France has its quiche. Italy has its frittata. Spain has its tortilla; all are related dishes. The tortilla española is nothing like its Mexican cousin, except both resemble the literal meaning of the word tortilla: “little cake.”
The venerated and beloved tortilla española is a timeless classic in Spanish cuisine and as such it boasts legions of devoted fans who, naturally, debate what constitutes a “proper” tortilla … endlessly. Is it just potatoes and eggs? Or are onions acceptable? What about other vegetables? Meats? Is it best served “creamy” or fully set all the way through?
History and lore clearly record that the classic tortilla (also known as tortilla de patatas) is a simple dish of eggs and potatoes. There’s no arguing that.
However, like so many classic regional dishes, every family, every Spanish mamá (or papá) and every abuela (or abuelo) has their own take on the dish. As do I, now, after spending a couple of years working on my own tortilla española.
I have been called a cebollista because I like to add onions, which is, itself, also a classic preparation. Less traditional recipes add artichoke or calabacín (zucchini) or jamón (iberian ham) or even chorizo, but those are distant runners-up to either potato-and-egg or potato-egg-onion. I encourage you to play with your tortilla and get creative. After all, isn’t that what cooking is about?
The next question: creamy or not? This is entirely a matter of personal taste. What some call “creamy” I call “runny” and runny eggs do not appeal to me. (I’m a thoroughly-cooked scrambled egg guy.) Hence, my tortillas are fully cooked all the way through and truly become like little cakes.
Legions of food writers and social media posters have hashed and re-hashed these questions to death so let’s move on to how I prepare my tortilla.
The first lesson I have learned is that this is a very forgiving dish to make. I started out trying to cleave tightly to published recipes, painstakingly measuring and timing everything. It finally dawned on me that this is not haute cuisine; it’s simple, everyday cuisine. It’s a staple that is prepared in countless Spanish home kitchens daily, so it is not meant to be overthought or complicated. It’s sometimes even made with leftovers. I’ve tried many different approaches, and like generations of Spanish home cooks before me, I have found my approach.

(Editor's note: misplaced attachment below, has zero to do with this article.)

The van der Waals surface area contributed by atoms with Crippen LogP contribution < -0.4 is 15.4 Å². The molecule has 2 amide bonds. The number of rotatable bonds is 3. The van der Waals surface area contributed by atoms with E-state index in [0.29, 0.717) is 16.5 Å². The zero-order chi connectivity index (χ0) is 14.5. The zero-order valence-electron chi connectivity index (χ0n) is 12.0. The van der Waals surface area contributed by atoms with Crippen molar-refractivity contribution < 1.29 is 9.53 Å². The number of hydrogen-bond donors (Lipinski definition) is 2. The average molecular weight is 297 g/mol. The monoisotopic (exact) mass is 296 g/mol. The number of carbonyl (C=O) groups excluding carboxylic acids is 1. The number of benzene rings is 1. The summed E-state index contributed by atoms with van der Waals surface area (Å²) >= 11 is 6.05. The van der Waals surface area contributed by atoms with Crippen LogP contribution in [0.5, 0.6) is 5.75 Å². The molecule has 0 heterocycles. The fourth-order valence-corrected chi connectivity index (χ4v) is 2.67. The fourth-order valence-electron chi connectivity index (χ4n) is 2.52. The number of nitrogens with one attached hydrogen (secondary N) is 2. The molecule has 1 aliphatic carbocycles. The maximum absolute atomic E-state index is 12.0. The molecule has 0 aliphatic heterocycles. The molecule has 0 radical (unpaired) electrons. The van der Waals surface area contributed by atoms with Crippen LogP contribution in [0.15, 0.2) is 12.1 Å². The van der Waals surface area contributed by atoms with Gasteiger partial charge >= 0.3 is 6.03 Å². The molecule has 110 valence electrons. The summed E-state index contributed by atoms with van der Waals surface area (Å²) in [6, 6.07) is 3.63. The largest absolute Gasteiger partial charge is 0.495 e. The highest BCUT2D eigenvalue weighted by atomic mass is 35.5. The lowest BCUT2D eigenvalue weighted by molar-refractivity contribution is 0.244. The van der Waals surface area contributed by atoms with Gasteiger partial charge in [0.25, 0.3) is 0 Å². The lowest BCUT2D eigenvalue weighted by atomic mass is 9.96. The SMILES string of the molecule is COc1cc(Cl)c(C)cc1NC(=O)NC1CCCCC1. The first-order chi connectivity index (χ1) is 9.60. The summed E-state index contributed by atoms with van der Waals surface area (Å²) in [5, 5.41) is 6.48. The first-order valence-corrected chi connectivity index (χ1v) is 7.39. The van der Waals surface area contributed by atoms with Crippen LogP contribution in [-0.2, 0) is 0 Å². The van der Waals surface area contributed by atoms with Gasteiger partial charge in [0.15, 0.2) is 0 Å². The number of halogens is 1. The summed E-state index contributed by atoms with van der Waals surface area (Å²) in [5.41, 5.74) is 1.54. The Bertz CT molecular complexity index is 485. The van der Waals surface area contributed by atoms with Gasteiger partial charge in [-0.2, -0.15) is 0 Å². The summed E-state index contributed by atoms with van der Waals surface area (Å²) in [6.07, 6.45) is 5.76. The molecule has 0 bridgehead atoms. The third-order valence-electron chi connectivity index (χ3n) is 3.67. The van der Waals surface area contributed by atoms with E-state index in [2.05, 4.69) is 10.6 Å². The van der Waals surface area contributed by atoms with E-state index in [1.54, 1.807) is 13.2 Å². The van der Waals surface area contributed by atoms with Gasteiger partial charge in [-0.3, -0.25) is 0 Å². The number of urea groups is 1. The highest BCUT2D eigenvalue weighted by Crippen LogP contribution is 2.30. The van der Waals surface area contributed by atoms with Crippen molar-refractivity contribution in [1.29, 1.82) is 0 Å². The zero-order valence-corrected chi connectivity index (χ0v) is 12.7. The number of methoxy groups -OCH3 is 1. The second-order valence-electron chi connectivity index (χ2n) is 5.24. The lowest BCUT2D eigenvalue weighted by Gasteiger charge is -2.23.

My ingredients are: eggs, potatoes, onion, salt, and pepper. And, of course, olive oil, — good quality olive oil, as the oil is a key component of the flavor.
The number of eggs and volume of potatoes and onions vary from tortilla to tortilla. I used to use a lot more eggs than I do now. One reason for this is that despite trying many different techniques, I have found that if the eggs dominate the potatoes, I typically end up with a noticeable “fold” inside the tortilla, making it more like a very thick omelette than a little cake. (Note: you will often see a tortilla referred to as a Spanish omelette.)
These days, I prefer my tortilla to be more potato-y than eggy. This not only produces a more cake-like dish, it also plays to my Irish and Lithuanian genetic predisposition to loving potatoes. Truth be told, I’m not a huge fan of eggs, but a nice firm dish of egg-soaked potatoes, with onions introducing some moisture and flavor, is divine!
One last note: the classic technique for preparing this dish involves cooking the tortilla in a relatively straight sided skillet, then using a plate to flip the tortilla over and slide it back into the pan. This is definitely intimidating but not as hard as one might imagine. I have used that method, but, for ease and convenience — and because I use them to help proportion ingredients, as you’ll read later — I usually use a purpose-built pan like this one made for cooking and flipping tortillas. (I have them in three different sizes.) Is this a cheat? Or is it simply an application of modern technology? Doesn’t cooking continually evolve to take advantage of new methods? Does a pizza *have* to be made in a brick oven to be a pizza? You decide for yourself.
OK, let’s head to the kitchen!
I’m going to describe the process I use with the purpose-built pans described above; you can modify the approach to a single pan if you prefer. Do be sure that you use straight-sided non-stick skillet in the event you use a single pan. I typically use 8″/20cm pans. Also a large mixing bowl for combining the eggs and potatoes, a small mixing bowl and colander for draining excess oil from the potatoes, a whisk, and a sharp chef’s knife. A flexible rubber spatula/scraper is essential to the process, as described later. Finally, a wooden or plastic cutting board or a plate for turning out the final product.
Potatoes (see notes on type below)
Good quality olive oil
Salt & pepper
The pans: I put the pans each on their own burner and cover them with a generous pour of olive oil, to coat the entire surface, plus a bit more, just to get things started; I will add more later. Turn the heat on at a very low setting to get the oil warming.
Quantities: This will take some time for you to work out the proportions. Mine vary every tortilla as I eyeball the potatoes and onions. The goal is to *almost* fill each of the two pans. The volume will reduce by about half as you cook them, so when you mix them with the egg, the final result will fill one of the pans.
The potatoes: I usually use Yukon Gold-style potatoes and do not peel them, but any kind of potato will work. I have used Russet-style baking potatoes, too, but I do peel those first.
While the pans are heating, I cut up potatoes, anywhere between two and four, depending on size. I dice most of them, in a variety of sizes. I usually cut only one half of the potato into quarter-moons of varying thicknesses.
The reason I vary the sizes is so that some of the potatoes are more done than others, with some of the smaller-sized dices actually starting to break down. The quarter-moons should be the firmest, just being able to pierce them with a fork. The more broken-down potatoes serve as kind of a binder, with the rest bringing the visual and textural elements to the dish.